The next edition was in South Africa, and in 2003 we were a team that prided itself on being the best in the world. There were challenging matches-like the one against Pakistan as well as the semi-final against Sri Lanka-but the strong performance in the final is something I cherish.

However, the smoothest performance was in 2007.

The preliminary stage of the tournament saw some big upsets when Pakistan lost to Ireland and India to Bangladesh. Both the subcontinent giants were knocked out as they did not have the points to go through to the Super Sixes. It was a big blow to their fans and I remember reading large Caribbean cruise liners booked by Indian fans faced huge cancellations!

On the eve of the final, we were all discussing our strategy against Sri Lanka. The Sri Lankans had had a wonderful tournament, and had an in-form young opening bowler Lasith Malinga. He had, a few matches earlier, taken three wickets in four balls and was the man to watch out for.

Back home in Perth I was told by my coach Bob Meuleman that the discomfort with my grip could be addressed by placing a squash ball within the bottom-hand glove. I had been doing this while practising at home in Perth and it made my grip better.

However, it was only in the final that I thought I would go out in the middle with it. As things turned out, the gamble worked and I was able to play freely, and score 149. Bob had asked me to give him a signal if I used the squash ball tip, which is why I gestured to the glove when I reached the century.

My knock in that game was one of my most satisfying ones, coming as it did in a winning cause on the biggest stage the game has. There are no particular shots that I can pinpoint but I was happy that I batted through a large part of the innings and helped the team reach a total that our accomplished bowlers were able to defend.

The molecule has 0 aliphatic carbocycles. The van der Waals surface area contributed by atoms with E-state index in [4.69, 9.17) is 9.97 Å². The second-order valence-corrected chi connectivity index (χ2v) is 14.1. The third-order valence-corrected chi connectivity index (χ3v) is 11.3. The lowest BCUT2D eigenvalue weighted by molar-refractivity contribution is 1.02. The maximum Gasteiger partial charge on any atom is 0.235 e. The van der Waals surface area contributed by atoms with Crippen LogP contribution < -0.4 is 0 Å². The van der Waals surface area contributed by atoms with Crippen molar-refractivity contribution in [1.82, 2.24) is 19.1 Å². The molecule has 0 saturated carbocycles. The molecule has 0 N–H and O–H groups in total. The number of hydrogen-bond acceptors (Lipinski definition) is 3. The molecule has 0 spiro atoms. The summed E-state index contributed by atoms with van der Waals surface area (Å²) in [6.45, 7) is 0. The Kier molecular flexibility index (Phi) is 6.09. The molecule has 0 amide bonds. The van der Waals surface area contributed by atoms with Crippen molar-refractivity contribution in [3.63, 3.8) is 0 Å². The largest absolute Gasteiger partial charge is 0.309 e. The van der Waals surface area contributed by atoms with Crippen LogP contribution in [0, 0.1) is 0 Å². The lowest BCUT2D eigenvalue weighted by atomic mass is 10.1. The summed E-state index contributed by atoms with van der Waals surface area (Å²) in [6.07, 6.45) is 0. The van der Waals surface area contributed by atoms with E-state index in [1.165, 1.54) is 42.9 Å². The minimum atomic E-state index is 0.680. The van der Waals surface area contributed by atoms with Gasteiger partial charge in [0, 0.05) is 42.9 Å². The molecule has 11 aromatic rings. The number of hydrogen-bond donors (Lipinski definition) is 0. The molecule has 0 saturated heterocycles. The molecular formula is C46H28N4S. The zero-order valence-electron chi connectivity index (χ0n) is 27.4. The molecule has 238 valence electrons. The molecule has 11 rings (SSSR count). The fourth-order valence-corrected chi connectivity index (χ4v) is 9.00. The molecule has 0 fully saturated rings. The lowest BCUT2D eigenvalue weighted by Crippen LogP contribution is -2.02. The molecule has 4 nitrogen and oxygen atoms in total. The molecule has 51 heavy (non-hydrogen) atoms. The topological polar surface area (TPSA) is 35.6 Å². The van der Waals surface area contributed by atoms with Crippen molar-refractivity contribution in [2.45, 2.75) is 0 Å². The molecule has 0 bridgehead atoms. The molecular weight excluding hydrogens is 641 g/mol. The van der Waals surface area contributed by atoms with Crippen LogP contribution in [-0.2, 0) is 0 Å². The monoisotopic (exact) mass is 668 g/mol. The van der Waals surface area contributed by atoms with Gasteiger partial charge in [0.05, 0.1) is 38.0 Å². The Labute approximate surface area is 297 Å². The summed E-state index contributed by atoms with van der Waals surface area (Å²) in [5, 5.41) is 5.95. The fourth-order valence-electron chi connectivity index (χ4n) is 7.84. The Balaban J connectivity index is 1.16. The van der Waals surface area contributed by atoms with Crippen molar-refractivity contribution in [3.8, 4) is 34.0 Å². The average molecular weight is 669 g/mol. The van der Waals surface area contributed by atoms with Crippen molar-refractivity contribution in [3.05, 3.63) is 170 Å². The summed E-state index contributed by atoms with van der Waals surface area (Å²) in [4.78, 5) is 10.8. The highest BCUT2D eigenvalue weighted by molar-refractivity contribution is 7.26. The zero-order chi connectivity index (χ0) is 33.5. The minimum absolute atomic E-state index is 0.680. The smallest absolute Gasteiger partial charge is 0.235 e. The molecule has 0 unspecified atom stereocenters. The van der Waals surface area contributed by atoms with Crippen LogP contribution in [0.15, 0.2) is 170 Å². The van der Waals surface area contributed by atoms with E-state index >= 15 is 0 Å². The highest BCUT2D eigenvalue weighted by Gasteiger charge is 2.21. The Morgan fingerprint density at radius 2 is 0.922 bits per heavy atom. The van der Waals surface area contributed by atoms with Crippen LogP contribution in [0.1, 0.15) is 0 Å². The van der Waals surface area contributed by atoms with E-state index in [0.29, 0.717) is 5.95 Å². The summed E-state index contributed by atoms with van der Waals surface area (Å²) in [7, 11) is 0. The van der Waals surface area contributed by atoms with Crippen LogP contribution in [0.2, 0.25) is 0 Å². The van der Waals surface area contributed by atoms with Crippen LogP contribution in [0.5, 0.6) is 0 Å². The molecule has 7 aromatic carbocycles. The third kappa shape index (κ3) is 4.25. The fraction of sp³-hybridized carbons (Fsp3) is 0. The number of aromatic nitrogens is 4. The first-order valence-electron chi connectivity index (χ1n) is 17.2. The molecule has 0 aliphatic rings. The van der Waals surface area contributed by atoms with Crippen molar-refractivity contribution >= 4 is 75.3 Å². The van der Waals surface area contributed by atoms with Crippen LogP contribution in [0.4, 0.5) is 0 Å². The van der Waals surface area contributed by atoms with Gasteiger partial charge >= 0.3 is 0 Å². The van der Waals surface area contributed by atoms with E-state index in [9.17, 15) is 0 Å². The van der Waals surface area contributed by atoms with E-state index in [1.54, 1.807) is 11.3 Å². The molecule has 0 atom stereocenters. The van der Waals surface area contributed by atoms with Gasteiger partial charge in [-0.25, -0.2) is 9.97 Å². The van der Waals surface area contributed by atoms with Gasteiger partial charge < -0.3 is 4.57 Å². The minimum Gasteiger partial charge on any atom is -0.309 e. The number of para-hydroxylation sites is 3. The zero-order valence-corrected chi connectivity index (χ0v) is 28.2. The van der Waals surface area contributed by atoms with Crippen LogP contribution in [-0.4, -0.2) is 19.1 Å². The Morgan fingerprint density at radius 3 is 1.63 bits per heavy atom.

I remember the confusion about lights and the game ending really in darkness. However, none of that really dampened our spirits and we were delighted with the 'threepeat' that we had achieved.

Fascinating facts about World Cups

Author: MS Ramakrishnan, Bangalore, Thu, Jan 22 2015 CricBuzz 1 <>CricBuzz 2 <>CricBuzz 3 <>CricBuzz 4 <>CricBuzz 5

2007: Tendulkar didn't want Chappell for 2007 World Cup In his autobiography - Playing It My Way - Sachin Tendulkar revealed that he did not want Greg Chappell with the team for the 2007 World Cup. Several Indian players accused Chappell of creating a negative environment in the dressing room.

See also

World Cup (cricket): history <>World Cup (cricket): 1975 <>World Cup (cricket): 1979 <>World Cup (cricket): 1983 <>World Cup (cricket): 1987 <>World Cup (cricket): 1992 <>World Cup (cricket): 1996 <>World Cup (cricket): 1999 <>World Cup (cricket): 2003 <>World Cup (cricket): 2007 <>World Cup (cricket): 2011 <>World Cup (cricket): 2015